Healthy low-carb diet linked with slower long-term weight gain

January 14, 2024 in Nutrition Topics in the News, Weight Management

Healthy low-carb diet linked with slower long-term weight gain

Low-carbohydrate diets comprised mostly of plant-based proteins and fats with healthy carbohydrates such as whole grains were associated with slower long-term weight gain than low-carbohydrate diets made up mostly of animal proteins and fats with refined grains, according to a new study led by Harvard T.H. Chan School of Public Health.

The new study dissects the low-carbohydrate diet and investigates how the composition of these diets can affect health over years, not just months.

While many studies have shown the benefits of cutting carbohydrates for short-term weight loss, little research has been conducted on low-carbohydrate diets' effect on long-term weight maintenance and the role of macronutrient quality.

About the study

Using data from the Nurses' Health Study, Nurses' Health Study II and Health Professionals Follow-up Study, the researchers analyzed the diets and weights of 123,332 healthy adults from as early as 1986 to as recently as 2018.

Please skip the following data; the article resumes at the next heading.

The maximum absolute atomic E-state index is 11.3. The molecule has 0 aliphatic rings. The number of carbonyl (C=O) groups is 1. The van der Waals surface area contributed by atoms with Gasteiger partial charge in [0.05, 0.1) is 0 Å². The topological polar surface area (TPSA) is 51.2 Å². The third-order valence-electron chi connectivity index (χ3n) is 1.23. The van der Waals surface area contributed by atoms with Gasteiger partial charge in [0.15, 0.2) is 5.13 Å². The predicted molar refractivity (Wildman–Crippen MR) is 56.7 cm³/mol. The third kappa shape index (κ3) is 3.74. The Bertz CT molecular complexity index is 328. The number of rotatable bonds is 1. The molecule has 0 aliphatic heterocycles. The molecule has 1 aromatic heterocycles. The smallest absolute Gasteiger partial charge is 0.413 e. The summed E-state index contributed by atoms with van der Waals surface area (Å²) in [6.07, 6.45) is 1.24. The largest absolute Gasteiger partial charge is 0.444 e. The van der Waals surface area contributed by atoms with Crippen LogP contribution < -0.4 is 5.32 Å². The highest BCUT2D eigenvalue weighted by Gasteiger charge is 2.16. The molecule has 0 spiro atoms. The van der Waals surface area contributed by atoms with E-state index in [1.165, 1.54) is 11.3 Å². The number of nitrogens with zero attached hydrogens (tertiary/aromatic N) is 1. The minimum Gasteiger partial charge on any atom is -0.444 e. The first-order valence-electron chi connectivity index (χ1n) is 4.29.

Each participant provided self-reports of their diets and weights every four years. 

The researchers scored participants' diets based on how well they adhered to five categories of low-carbohydrate diet:

  • total low-carbohydrate diet (TLCD), emphasizing overall lower carbohydrate intake
  • animal-based low-carbohydrate diet (ALCD), emphasizing animal-based proteins and fats
  • vegetable-based low-carbohydrate diet (VLCD), emphasizing plant-based proteins and fats
  • healthy low-carbohydrate diet (HLCD), emphasizing plant-based proteins, healthy fats, and fewer refined carbohydrates
  • unhealthy low-carbohydrate diet (ULCD), emphasizing animal-based proteins, unhealthy fats, and carbohydrates coming from unhealthy sources such as processed breads and cereals

The findings, takeaway

Diets comprised of plant-based proteins and fats and healthy carbohydrates were significantly associated with slower long-term weight gain. 

Participants who increased their adherence to TLCD, ALCD, and ULCD on average gained more weight compared to those who increased their adherence to HLCD over time. 

These associations were most pronounced among participants who were younger (<55 years old), overweight or obese, and/or less physically active. 

"The key takeaway here is that not all low-carbohydrate diets are created equal when it comes to managing weight in the long-term," said senior author Qi Sun, associate professor in the Department of Nutrition. 

Source: JAMA Network Open, December 27, 2023

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